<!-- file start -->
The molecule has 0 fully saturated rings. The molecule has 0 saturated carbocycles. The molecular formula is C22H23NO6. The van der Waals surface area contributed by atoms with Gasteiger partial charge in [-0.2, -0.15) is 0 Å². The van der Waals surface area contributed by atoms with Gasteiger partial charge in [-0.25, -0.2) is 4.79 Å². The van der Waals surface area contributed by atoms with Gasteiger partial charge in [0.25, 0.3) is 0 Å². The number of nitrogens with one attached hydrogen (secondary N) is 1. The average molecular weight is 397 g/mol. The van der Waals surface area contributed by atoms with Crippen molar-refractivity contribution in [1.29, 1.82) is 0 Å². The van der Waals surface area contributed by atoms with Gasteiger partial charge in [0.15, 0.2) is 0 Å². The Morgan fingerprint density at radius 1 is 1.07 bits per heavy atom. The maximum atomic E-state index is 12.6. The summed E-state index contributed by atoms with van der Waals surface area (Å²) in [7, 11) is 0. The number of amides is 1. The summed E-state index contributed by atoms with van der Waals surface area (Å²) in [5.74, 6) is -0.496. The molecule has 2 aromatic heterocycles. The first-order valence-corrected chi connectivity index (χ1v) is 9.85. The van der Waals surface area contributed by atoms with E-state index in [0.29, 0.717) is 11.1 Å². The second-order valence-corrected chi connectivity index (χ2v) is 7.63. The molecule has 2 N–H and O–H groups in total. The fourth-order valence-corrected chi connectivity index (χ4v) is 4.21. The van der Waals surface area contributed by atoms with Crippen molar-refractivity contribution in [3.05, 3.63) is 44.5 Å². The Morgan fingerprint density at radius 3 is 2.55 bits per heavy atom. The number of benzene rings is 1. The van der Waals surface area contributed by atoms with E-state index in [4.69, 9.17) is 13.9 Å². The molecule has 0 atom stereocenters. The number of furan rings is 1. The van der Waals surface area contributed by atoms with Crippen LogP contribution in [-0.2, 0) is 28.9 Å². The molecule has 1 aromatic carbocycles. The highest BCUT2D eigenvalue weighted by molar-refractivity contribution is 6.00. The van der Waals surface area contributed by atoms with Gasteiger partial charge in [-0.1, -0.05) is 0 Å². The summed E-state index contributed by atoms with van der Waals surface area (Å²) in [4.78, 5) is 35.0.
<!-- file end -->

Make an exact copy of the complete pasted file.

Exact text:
The molecule has 0 fully saturated rings. The molecule has 0 saturated carbocycles. The molecular formula is C22H23NO6. The van der Waals surface area contributed by atoms with Gasteiger partial charge in [-0.2, -0.15) is 0 Å². The van der Waals surface area contributed by atoms with Gasteiger partial charge in [-0.25, -0.2) is 4.79 Å². The van der Waals surface area contributed by atoms with Gasteiger partial charge in [0.25, 0.3) is 0 Å². The number of nitrogens with one attached hydrogen (secondary N) is 1. The average molecular weight is 397 g/mol. The van der Waals surface area contributed by atoms with Crippen molar-refractivity contribution in [1.29, 1.82) is 0 Å². The van der Waals surface area contributed by atoms with Gasteiger partial charge in [0.15, 0.2) is 0 Å². The Morgan fingerprint density at radius 1 is 1.07 bits per heavy atom. The maximum atomic E-state index is 12.6. The summed E-state index contributed by atoms with van der Waals surface area (Å²) in [7, 11) is 0. The number of amides is 1. The summed E-state index contributed by atoms with van der Waals surface area (Å²) in [5.74, 6) is -0.496. The molecule has 2 aromatic heterocycles. The first-order valence-corrected chi connectivity index (χ1v) is 9.85. The van der Waals surface area contributed by atoms with E-state index in [0.29, 0.717) is 11.1 Å². The second-order valence-corrected chi connectivity index (χ2v) is 7.63. The molecule has 2 N–H and O–H groups in total. The fourth-order valence-corrected chi connectivity index (χ4v) is 4.21. The van der Waals surface area contributed by atoms with Crippen molar-refractivity contribution in [3.05, 3.63) is 44.5 Å². The Morgan fingerprint density at radius 3 is 2.55 bits per heavy atom. The number of benzene rings is 1. The van der Waals surface area contributed by atoms with E-state index in [4.69, 9.17) is 13.9 Å². The molecule has 0 atom stereocenters. The number of furan rings is 1. The van der Waals surface area contributed by atoms with Crippen LogP contribution in [-0.2, 0) is 28.9 Å². The molecule has 1 aromatic carbocycles. The highest BCUT2D eigenvalue weighted by molar-refractivity contribution is 6.00. The van der Waals surface area contributed by atoms with Gasteiger partial charge in [-0.1, -0.05) is 0 Å². The summed E-state index contributed by atoms with van der Waals surface area (Å²) in [4.78, 5) is 35.0.